View details for DOI 10.1007/s12195-016-0428-9
View details for Web of Science ID 000377409700010
View details for PubMedID 27990180
View details for PubMedCentralID PMC5157694
A near-infrared laser-activated "nanobomb" is synthesized using lipid and multiple polymers to break the extra-cellular and intracellular barriers to cytosolic delivery of microRNAs. The nanobomb can be used to effectively destroy tumors and cancer stem-like cells in vitro and in vivo with minimal side effects.
View details for PubMedID 26567892
Dual responsive nanoparticles are developed for co-delivery of multiple anticancer drugs to target the drug resistance mechanisms of cancer stem-like cells (CSCs). The nanoparticles consist of four polymers approved by the Food and Drug Administration (FDA) for medical use: Poly(d,l-lactide-co-glycolide) (PLGA), Pluronic F127 (PF127), chitosan, and hyaluronic acid (HA). By combining PLGA and PF127 together, more stable and uniform-sized nanoparticles can be obtained than using PLGA or PF127 alone. The HA is used for not only actively targeting CSCs to reduce their drug resistance due to dormancy (i.e., slow metabolism), but also replacing the commonly used poly(vinyl alcohol) as a stabilizing agent to synthesize the nanoparticles using the double-emulsion approach and to allow for acidic pH-triggered drug release and thermal responsiveness. Besides minimizing drug efflux from CSCs, the nanoparticles encapsulated with doxorubicin hydrochloride (DOX, hydrophilic) and irinotecan (CPT, hydrophobic) to inhibit the activity of topoisomerases II and I, respectively, can fight against the CSC drug resistance associated with their enhanced DNA repair and anti-apoptosis. Ultimately, the two drugs-laden nanoparticles can be used to efficiently destroy the CSCs both in vitro and in vivo with up to ∼500 times of enhancement compared to the simple mixture of the two drugs.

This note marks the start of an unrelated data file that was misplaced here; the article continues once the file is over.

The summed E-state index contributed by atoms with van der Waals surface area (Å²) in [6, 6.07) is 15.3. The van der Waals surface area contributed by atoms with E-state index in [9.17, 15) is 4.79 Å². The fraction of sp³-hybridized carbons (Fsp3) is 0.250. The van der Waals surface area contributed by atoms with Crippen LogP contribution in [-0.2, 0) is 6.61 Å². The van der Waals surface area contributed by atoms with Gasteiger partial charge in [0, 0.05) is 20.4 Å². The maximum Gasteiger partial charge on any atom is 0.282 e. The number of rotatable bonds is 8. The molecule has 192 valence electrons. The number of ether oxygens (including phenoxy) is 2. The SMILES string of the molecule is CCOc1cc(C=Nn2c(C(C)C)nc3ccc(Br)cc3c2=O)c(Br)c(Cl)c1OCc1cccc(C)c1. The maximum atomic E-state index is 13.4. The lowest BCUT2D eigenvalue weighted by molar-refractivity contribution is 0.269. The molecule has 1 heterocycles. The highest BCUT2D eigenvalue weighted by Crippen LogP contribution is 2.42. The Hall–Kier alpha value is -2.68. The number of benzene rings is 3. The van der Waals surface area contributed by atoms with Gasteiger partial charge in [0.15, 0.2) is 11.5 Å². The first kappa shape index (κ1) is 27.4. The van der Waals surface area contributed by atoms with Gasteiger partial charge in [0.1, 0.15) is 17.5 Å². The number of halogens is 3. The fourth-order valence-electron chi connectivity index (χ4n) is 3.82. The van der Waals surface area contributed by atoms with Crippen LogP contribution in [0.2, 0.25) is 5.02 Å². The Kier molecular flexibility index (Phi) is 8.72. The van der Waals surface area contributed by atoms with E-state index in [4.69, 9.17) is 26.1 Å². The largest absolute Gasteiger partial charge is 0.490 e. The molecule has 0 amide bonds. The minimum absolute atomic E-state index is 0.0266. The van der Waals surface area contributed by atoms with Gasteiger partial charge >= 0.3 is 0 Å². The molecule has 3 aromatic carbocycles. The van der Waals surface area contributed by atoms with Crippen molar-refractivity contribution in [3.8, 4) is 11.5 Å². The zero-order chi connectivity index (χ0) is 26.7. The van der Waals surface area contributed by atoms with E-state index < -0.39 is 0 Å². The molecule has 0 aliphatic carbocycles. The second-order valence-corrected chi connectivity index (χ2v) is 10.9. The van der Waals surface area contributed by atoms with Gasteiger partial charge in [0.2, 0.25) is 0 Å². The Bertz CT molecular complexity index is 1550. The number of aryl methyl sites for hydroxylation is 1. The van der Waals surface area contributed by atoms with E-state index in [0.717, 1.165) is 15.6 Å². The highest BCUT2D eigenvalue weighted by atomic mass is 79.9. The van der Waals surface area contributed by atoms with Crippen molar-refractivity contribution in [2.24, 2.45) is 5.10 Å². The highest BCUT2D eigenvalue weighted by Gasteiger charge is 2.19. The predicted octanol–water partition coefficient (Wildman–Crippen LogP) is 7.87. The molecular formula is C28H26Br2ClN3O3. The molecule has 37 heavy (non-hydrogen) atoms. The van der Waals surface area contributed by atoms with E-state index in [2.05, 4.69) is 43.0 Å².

View details for PubMedID 26344365
Cryopreservation of stem cells is important to meet their ever-increasing demand by the burgeoning cell-based medicine. The conventional slow freezing for stem cell cryopreservation suffers from inevitable cell injury associated with ice formation and the vitrification (i.e., no visible ice formation) approach is emerging as a new strategy for cell cryopreservation. A major challenge to cell vitrification is intracellular ice formation (IIF, a lethal event to cells) induced by devitrification (i.e., formation of visible ice in previously vitrified solution) during warming the vitrified cells at cryogenic temperature back to super-zero temperatures. Consequently, high and toxic concentrations of penetrating cryoprotectants (i.e., high CPAs, up to ~8 M) and/or limited sample volumes (up to ~2.5 μl) have been used to minimize IIF during vitrification. We reveal that alginate hydrogel microencapsulation can effectively inhibit devitrification during warming. Our data show that if ice formation were minimized during cooling, IIF is negligible in alginate hydrogel-microencapsulated cells during the entire cooling and warming procedure of vitrification. This enables vitrification of pluripotent and multipotent stem cells with up to ~4 times lower concentration of penetrating CPAs (up to 2 M, low CPA) in up to ~100 times larger sample volume (up to ~250 μl, large volume).
View details for DOI 10.1002/adfm.201503047
View details for Web of Science ID 000366501100002
View details for PubMedID 26640426
View details for PubMedCentralID PMC4667367
This article describes a biomimetic core-shell platform with a collagen-based core and an alginate hydrogel shell for cell and tissue culture. With this system, chemical and physical properties of extracellular matrix (ECM) in the core microenvironment can be controlled to regulate proliferation and development of cells/tissues under miniaturized three-dimensional (3D) culture.